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    Amyotrophic Lateral Sclerosis (ALS) - Topic Overview

    Palliative care

    Palliative care is a kind of care for people who have a serious illness. It's different from care to cure your illness. Its goal is to improve your quality of life-not just in your body but also in your mind and spirit.

    You can have this care along with treatment to cure your illness. You can also have it if treatment to cure your illness no longer seems like a good choice.

    Palliative care providers will work to help control pain or side effects. They may help you decide what treatment you want or don't want. And they can help your loved ones understand how to support you.

    If you're interested in palliative care, talk to your doctor.

    What decisions will you face as ALS progresses?

    If you or a family member has ALS, learn as much as you can about the disease and how to take care of it. How much treatment you want for the problems caused by ALS is a personal choice that only you and your loved ones can make. Your values, wants, and needs are important things to think about as you make choices about your care.

    As ALS symptoms get worse, you may have to choose which treatments you want for issues like breathing and eating problems. For example, would you consider using a machine to help you breathe if your breathing problems become severe? Do you want a feeding tube placed in your stomach if you are losing weight, unable to get enough calories by eating, or if you lose your ability to swallow?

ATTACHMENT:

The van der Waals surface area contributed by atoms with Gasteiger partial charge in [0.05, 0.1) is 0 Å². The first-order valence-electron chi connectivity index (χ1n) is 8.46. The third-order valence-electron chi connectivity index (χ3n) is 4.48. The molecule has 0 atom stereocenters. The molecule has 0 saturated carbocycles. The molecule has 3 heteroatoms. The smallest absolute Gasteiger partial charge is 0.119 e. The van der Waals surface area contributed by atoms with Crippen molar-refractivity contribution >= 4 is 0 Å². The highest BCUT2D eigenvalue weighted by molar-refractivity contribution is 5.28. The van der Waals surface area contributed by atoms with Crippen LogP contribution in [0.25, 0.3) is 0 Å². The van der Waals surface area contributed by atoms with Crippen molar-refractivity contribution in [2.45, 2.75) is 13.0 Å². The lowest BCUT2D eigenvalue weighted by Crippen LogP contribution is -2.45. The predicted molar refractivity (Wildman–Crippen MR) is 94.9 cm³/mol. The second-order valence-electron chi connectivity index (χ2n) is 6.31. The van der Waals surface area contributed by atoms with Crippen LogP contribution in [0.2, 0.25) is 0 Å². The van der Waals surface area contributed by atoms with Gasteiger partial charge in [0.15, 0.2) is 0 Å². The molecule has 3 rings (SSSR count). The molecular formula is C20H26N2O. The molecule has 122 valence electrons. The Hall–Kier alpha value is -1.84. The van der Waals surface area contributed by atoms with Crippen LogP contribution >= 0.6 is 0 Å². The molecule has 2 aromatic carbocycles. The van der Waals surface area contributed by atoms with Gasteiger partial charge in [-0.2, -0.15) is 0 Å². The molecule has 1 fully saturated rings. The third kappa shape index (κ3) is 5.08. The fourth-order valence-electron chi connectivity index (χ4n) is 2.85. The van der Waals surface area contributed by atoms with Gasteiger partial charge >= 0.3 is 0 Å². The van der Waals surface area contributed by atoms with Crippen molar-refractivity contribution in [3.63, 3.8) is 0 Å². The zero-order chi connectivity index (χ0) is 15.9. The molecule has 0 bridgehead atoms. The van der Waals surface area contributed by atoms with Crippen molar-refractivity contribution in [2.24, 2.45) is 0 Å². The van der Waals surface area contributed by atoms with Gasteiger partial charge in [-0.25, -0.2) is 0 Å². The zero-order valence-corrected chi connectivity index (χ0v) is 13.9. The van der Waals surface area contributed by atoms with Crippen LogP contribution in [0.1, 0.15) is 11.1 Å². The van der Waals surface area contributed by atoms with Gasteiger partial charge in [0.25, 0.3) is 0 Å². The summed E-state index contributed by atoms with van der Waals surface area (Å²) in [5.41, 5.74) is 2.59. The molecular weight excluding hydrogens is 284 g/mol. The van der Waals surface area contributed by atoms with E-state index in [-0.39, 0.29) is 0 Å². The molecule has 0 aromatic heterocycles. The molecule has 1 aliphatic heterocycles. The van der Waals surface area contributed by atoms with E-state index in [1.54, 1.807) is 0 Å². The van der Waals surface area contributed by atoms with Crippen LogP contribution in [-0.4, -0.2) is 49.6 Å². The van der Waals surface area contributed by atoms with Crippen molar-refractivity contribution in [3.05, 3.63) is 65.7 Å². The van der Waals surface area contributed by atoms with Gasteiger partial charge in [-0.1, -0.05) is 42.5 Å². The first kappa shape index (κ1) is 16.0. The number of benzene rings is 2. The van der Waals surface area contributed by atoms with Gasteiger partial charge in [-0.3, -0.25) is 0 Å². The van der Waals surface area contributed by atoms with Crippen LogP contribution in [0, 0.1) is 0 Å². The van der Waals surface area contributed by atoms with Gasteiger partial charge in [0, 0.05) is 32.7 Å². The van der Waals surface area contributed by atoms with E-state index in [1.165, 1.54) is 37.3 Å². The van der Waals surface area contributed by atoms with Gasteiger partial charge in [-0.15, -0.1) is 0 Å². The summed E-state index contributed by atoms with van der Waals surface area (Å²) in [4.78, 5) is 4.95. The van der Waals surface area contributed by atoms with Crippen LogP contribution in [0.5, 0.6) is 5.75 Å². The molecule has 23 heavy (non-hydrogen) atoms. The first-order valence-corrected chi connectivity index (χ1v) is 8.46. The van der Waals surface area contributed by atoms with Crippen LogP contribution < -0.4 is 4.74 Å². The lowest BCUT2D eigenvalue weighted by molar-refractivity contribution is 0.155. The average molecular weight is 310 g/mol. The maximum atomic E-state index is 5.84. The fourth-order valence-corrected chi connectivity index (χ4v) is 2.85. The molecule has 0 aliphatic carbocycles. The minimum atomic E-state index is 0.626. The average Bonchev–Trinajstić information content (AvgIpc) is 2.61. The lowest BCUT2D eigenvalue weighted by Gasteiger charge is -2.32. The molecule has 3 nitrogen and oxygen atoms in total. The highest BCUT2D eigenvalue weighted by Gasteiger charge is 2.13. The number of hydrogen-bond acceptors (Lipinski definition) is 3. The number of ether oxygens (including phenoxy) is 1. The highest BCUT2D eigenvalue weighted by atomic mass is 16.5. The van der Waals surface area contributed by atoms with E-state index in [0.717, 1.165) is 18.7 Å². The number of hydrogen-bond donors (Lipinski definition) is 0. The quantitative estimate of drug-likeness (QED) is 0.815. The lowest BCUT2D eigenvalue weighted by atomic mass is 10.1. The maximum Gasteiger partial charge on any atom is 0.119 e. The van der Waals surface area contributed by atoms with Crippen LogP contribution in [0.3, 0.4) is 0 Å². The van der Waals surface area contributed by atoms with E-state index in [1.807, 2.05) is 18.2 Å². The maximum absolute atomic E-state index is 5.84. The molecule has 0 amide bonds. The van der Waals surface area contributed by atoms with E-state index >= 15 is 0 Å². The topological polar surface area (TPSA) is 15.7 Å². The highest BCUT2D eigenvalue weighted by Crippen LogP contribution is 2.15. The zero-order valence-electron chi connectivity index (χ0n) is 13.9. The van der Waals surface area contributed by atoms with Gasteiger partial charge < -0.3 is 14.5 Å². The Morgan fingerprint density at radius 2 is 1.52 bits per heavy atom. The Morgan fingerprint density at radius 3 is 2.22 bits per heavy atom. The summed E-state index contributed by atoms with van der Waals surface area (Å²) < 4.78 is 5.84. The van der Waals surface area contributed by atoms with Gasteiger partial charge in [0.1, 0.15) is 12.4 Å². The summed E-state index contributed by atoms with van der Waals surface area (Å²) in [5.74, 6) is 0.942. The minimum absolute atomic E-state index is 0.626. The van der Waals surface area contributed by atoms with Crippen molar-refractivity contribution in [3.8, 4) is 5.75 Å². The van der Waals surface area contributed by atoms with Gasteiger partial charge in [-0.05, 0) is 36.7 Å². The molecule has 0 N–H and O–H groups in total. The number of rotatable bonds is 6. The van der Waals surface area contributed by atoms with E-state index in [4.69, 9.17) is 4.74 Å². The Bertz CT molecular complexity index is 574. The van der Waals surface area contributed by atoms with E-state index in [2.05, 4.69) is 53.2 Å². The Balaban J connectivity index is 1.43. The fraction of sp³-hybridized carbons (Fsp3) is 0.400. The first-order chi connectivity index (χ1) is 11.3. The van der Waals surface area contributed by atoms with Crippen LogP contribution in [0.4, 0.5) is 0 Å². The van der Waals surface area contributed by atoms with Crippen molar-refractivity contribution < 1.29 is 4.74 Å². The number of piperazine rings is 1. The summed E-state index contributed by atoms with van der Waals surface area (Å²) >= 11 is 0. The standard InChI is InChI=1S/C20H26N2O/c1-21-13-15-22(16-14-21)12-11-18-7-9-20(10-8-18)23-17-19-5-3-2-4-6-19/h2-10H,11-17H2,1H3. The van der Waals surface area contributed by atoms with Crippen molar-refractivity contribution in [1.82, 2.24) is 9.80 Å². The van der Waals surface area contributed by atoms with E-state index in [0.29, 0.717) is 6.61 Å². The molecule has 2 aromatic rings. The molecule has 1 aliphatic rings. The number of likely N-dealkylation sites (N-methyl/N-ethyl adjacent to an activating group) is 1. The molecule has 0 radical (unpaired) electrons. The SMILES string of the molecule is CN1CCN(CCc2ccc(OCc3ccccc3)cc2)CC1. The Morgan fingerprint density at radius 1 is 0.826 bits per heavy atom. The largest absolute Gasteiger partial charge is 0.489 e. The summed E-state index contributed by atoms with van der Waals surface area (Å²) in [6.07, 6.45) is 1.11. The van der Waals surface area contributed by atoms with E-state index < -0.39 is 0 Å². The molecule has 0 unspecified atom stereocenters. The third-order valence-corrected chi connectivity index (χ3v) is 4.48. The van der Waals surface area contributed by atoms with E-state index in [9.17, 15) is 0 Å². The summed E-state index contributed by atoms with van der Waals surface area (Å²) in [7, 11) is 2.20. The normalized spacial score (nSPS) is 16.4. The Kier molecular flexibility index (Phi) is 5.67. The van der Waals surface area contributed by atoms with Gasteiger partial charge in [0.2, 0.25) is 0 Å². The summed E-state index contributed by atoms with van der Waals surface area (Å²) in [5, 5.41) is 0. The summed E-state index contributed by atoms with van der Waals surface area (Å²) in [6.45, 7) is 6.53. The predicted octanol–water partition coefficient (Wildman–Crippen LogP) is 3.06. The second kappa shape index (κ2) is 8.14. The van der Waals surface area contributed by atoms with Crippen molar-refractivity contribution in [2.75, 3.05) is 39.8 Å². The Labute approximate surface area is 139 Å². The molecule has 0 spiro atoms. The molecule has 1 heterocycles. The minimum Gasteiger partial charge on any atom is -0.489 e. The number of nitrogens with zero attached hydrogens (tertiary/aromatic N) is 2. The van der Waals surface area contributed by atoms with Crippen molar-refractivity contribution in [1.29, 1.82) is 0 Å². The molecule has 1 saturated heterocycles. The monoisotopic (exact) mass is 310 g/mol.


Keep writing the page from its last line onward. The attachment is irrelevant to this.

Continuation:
As you make these choices, keep in mind that what's right for one person with ALS may not feel right for another. It's also okay to revisit your choices throughout the course of the disease. You may change your mind over time. Be sure to talk about your treatment options and share your concerns with your doctor.

    You may want to put your health care choices in writing. This is called an advance directive or a living will. It gives you control over your own medical care when you can't make decisions or speak for yourself. You may also want to choose a friend or family member to speak for you. This is called a durable power of attorney. Making these plans ahead of time will help make sure that your health care choices are followed.

    WebMD Medical Reference from Healthwise

    Last Updated: /2, 14 1
    This information is not intended to replace the advice of a doctor. Healthwise disclaims any liability for the decisions you make based on this information.
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